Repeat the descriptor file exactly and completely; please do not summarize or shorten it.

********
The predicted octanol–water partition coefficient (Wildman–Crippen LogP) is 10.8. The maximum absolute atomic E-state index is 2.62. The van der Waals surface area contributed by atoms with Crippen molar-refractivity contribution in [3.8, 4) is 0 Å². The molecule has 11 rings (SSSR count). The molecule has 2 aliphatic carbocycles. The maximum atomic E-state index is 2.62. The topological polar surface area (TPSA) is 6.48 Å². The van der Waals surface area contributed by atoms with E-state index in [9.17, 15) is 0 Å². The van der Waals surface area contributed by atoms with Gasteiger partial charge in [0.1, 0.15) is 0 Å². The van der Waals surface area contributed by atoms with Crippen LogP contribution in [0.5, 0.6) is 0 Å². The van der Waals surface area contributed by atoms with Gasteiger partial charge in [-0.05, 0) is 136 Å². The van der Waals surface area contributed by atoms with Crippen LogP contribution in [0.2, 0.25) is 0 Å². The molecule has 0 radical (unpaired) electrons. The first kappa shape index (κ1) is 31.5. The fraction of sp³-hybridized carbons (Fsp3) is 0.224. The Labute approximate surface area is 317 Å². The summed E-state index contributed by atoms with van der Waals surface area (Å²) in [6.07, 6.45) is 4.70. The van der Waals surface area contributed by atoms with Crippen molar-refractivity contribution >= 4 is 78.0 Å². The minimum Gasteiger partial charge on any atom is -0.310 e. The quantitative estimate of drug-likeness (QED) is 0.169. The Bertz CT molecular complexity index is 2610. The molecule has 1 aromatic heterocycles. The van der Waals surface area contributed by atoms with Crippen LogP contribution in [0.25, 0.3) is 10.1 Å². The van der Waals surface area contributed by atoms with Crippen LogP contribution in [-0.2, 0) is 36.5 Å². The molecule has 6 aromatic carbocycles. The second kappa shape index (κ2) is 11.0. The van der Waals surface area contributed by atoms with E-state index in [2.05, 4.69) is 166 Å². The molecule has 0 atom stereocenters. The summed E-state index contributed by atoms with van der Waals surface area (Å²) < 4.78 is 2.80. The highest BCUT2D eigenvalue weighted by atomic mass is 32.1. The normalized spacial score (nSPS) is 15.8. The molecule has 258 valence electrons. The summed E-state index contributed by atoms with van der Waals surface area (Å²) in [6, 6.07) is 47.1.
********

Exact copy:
The predicted octanol–water partition coefficient (Wildman–Crippen LogP) is 10.8. The maximum absolute atomic E-state index is 2.62. The van der Waals surface area contributed by atoms with Crippen molar-refractivity contribution in [3.8, 4) is 0 Å². The molecule has 11 rings (SSSR count). The molecule has 2 aliphatic carbocycles. The maximum atomic E-state index is 2.62. The topological polar surface area (TPSA) is 6.48 Å². The van der Waals surface area contributed by atoms with E-state index in [9.17, 15) is 0 Å². The van der Waals surface area contributed by atoms with Gasteiger partial charge in [0.1, 0.15) is 0 Å². The van der Waals surface area contributed by atoms with Crippen LogP contribution in [0.5, 0.6) is 0 Å². The van der Waals surface area contributed by atoms with Gasteiger partial charge in [-0.05, 0) is 136 Å². The van der Waals surface area contributed by atoms with Crippen LogP contribution in [0.2, 0.25) is 0 Å². The molecule has 0 radical (unpaired) electrons. The first kappa shape index (κ1) is 31.5. The fraction of sp³-hybridized carbons (Fsp3) is 0.224. The Labute approximate surface area is 317 Å². The summed E-state index contributed by atoms with van der Waals surface area (Å²) in [6.07, 6.45) is 4.70. The van der Waals surface area contributed by atoms with Crippen molar-refractivity contribution >= 4 is 78.0 Å². The minimum Gasteiger partial charge on any atom is -0.310 e. The quantitative estimate of drug-likeness (QED) is 0.169. The Bertz CT molecular complexity index is 2610. The molecule has 1 aromatic heterocycles. The van der Waals surface area contributed by atoms with Crippen LogP contribution in [0.25, 0.3) is 10.1 Å². The van der Waals surface area contributed by atoms with Crippen LogP contribution in [-0.2, 0) is 36.5 Å². The molecule has 6 aromatic carbocycles. The second kappa shape index (κ2) is 11.0. The van der Waals surface area contributed by atoms with E-state index in [2.05, 4.69) is 166 Å². The molecule has 0 atom stereocenters. The summed E-state index contributed by atoms with van der Waals surface area (Å²) < 4.78 is 2.80. The highest BCUT2D eigenvalue weighted by atomic mass is 32.1. The normalized spacial score (nSPS) is 15.8. The molecule has 258 valence electrons. The summed E-state index contributed by atoms with van der Waals surface area (Å²) in [6, 6.07) is 47.1.